Student story: Turning her face to the sun

By Sharlee Dimenichi

From Kenya to Pennsyvlania, one student forges her own path

Following her own blueprint for life led Phoebe Ndege to earn an engineering degree in her native Kenya, then venture to Northampton Community College (Pennsylvania) to major in electromechanical technology. She earned the Lutron Electronics Co. Inc, Scholarship and the Donald B. and Dorothy L. Stabler Scholarship.

Ndege’s father urged her to become a teacher; her mother encouraged her to practice medicine. Ndege took her own path by playing for a Kenyan soccer club that offered student housing and a partial scholarship to study engineering. Her parents eventually paid for the rest of her tuition at Mount Kenya University.

“They saw, ‘this one is not stopping. She is doing this,’” said Ndege.

Ndege hopes eventually to return to her country and establish a solar power plant to generate sustainable electricity for her hometown. She hopes that the electricity would improve public safety, provide light by which students can do homework, and enable residents to watch the news.

She also hopes to inspire other families to support their daughters’ education.

“I want to be an example to parents who think their female kids are only able to get married and give birth,” said Ndege, whose birth family is polygamous.

When Ndege was ten years old, her father allowed her to disassemble some radios he planned to throw away. She excitedly discovered that she could repair the radios without any direction. In primary school, Ndege excelled in science and math. In her secondary school physics lab, Ndege connected wires, batteries, and light bulbs to make working circuits without waiting for the teacher to explain the experiment. She impressed the teacher so much that he gave her a physics book to take home.

Ndege’s gift for engineering combined with her tenacity served her well on the jobs she held after graduation.

“She was outstanding such that she was always the first one to troubleshoot and solve the problems that arose in the course of discharging her duties,” wrote George Otieno, station administrator/operator/technical head of REGEN power plant where Ndege worked as a station operator and maintenance engineer before starting at NCC.

Ndege led a group of visitors from the U.S. on a tour of the power plant where she worked. Talking with one of them inspired her to study in the States. Ndege counted her savings and contacted her cousin who lived in the U.S. The cousin suggested three community colleges, including NCC.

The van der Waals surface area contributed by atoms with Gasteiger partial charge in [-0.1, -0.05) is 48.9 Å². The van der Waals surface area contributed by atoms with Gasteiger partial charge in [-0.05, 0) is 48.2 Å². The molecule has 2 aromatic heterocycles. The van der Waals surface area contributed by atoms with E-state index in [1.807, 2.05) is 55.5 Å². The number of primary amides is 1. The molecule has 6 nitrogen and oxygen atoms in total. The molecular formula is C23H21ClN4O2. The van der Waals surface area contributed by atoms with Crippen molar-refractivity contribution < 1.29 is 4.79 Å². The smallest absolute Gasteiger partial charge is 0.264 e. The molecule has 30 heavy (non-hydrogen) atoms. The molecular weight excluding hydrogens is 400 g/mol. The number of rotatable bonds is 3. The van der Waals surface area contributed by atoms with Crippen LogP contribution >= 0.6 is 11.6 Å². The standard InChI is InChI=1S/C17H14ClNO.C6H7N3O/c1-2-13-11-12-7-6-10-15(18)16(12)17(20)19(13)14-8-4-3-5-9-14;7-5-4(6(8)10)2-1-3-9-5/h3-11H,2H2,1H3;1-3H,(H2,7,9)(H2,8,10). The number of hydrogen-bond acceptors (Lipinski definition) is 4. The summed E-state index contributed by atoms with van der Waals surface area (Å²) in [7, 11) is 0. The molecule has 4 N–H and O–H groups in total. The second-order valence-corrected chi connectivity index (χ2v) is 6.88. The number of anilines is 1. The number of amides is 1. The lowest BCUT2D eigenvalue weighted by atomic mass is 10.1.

“I’m afraid of failing because I am afraid then I am a laughingstock,” Ndege said.

So she initially kept her plans a secret from family and friends while seeking advice from a Kenyan who attended NCC.

On her first day of class at NCC, Ndege got lost and had to ask security to help her find her classroom. When she got to class, the students were taking an exam for which she had not specifically studied. She took the test using her pre-existing engineering knowledge from university and work at the Regen and Kengen power plants in Kenya. Her professor commended her for her excellent work on the exam.

Her current professors respect Ndege for her courage and passion for knowledge.

“Phoebe is dedicated to learning and to making every effort to improve upon any course content she does not understand or has had difficulties in completing. She has a refreshing attitude towards her coursework,” Professor Robert D. Trate, who teaches electrical construction, wrote in an e-mail.

Ndege’s professor, Robert E. (Rick) Wolff, envisions a lifetime of learning in her future.

“Phoebe is entering into the engineering field at an exciting time, the world is changing. When I attended engineer school many years ago there were very few women in this field, and that is changing quickly…I advise anyone that enters into our higher education system that this is only the beginning of their educational journey, as technology continues to evolve those that want to thrive must continue their studies to remain current,” Wolff wrote in an e-mail.

Ndege plans to graduate in May 2022 and is applying for scholarships to help her earn a bachelor’s degree in the U.S. or another English-speaking country.

This article was originally posted here.

Sharlee Dimenichi

writes for Northampton Community College in Pennsylvania.

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